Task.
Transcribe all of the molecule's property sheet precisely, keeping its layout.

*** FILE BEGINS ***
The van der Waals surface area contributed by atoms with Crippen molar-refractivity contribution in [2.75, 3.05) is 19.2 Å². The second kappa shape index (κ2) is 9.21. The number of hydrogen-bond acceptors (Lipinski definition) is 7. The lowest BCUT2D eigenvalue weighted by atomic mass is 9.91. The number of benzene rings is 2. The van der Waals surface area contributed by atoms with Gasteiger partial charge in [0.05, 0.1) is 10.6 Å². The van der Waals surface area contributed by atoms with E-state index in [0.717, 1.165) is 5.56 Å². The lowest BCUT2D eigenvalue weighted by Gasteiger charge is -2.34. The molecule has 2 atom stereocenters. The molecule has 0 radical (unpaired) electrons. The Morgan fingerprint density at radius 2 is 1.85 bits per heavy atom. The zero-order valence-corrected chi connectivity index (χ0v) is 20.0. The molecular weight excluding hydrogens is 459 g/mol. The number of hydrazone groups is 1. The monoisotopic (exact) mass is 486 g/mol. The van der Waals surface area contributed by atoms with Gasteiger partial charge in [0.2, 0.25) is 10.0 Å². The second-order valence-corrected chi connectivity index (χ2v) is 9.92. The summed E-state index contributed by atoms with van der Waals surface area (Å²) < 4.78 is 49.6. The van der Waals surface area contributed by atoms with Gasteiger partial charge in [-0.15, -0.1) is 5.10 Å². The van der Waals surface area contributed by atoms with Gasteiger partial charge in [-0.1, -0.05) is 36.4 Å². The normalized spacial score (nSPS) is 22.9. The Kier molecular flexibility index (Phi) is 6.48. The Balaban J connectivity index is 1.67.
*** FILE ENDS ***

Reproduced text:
The van der Waals surface area contributed by atoms with Crippen molar-refractivity contribution in [2.75, 3.05) is 19.2 Å². The second kappa shape index (κ2) is 9.21. The number of hydrogen-bond acceptors (Lipinski definition) is 7. The lowest BCUT2D eigenvalue weighted by atomic mass is 9.91. The number of benzene rings is 2. The van der Waals surface area contributed by atoms with Gasteiger partial charge in [0.05, 0.1) is 10.6 Å². The van der Waals surface area contributed by atoms with E-state index in [0.717, 1.165) is 5.56 Å². The lowest BCUT2D eigenvalue weighted by Gasteiger charge is -2.34. The molecule has 2 atom stereocenters. The molecule has 0 radical (unpaired) electrons. The Morgan fingerprint density at radius 2 is 1.85 bits per heavy atom. The zero-order valence-corrected chi connectivity index (χ0v) is 20.0. The molecular weight excluding hydrogens is 459 g/mol. The number of hydrazone groups is 1. The monoisotopic (exact) mass is 486 g/mol. The van der Waals surface area contributed by atoms with Gasteiger partial charge in [0.2, 0.25) is 10.0 Å². The second-order valence-corrected chi connectivity index (χ2v) is 9.92. The summed E-state index contributed by atoms with van der Waals surface area (Å²) < 4.78 is 49.6. The van der Waals surface area contributed by atoms with Gasteiger partial charge in [-0.15, -0.1) is 5.10 Å². The van der Waals surface area contributed by atoms with Gasteiger partial charge in [-0.1, -0.05) is 36.4 Å². The normalized spacial score (nSPS) is 22.9. The Kier molecular flexibility index (Phi) is 6.48. The Balaban J connectivity index is 1.67.